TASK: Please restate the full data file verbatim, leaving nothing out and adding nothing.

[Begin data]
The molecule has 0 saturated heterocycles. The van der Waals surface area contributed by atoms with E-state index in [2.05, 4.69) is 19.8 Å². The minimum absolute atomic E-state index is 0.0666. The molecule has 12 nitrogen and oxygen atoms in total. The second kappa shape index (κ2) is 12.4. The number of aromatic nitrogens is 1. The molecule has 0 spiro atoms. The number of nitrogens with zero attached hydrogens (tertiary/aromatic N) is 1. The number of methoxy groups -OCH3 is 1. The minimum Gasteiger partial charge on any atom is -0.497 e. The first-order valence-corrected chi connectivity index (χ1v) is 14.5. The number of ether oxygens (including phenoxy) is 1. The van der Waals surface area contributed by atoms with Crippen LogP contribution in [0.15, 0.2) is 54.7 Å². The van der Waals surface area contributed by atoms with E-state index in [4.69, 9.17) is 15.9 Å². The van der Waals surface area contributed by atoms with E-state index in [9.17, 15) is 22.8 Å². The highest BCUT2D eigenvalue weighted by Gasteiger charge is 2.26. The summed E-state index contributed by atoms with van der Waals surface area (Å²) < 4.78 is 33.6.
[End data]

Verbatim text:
The molecule has 0 saturated heterocycles. The van der Waals surface area contributed by atoms with E-state index in [2.05, 4.69) is 19.8 Å². The minimum absolute atomic E-state index is 0.0666. The molecule has 12 nitrogen and oxygen atoms in total. The second kappa shape index (κ2) is 12.4. The number of aromatic nitrogens is 1. The molecule has 0 spiro atoms. The number of nitrogens with zero attached hydrogens (tertiary/aromatic N) is 1. The number of methoxy groups -OCH3 is 1. The minimum Gasteiger partial charge on any atom is -0.497 e. The first-order valence-corrected chi connectivity index (χ1v) is 14.5. The number of ether oxygens (including phenoxy) is 1. The van der Waals surface area contributed by atoms with Crippen LogP contribution in [0.15, 0.2) is 54.7 Å². The van der Waals surface area contributed by atoms with E-state index in [4.69, 9.17) is 15.9 Å². The van der Waals surface area contributed by atoms with E-state index in [9.17, 15) is 22.8 Å². The highest BCUT2D eigenvalue weighted by Gasteiger charge is 2.26. The summed E-state index contributed by atoms with van der Waals surface area (Å²) < 4.78 is 33.6.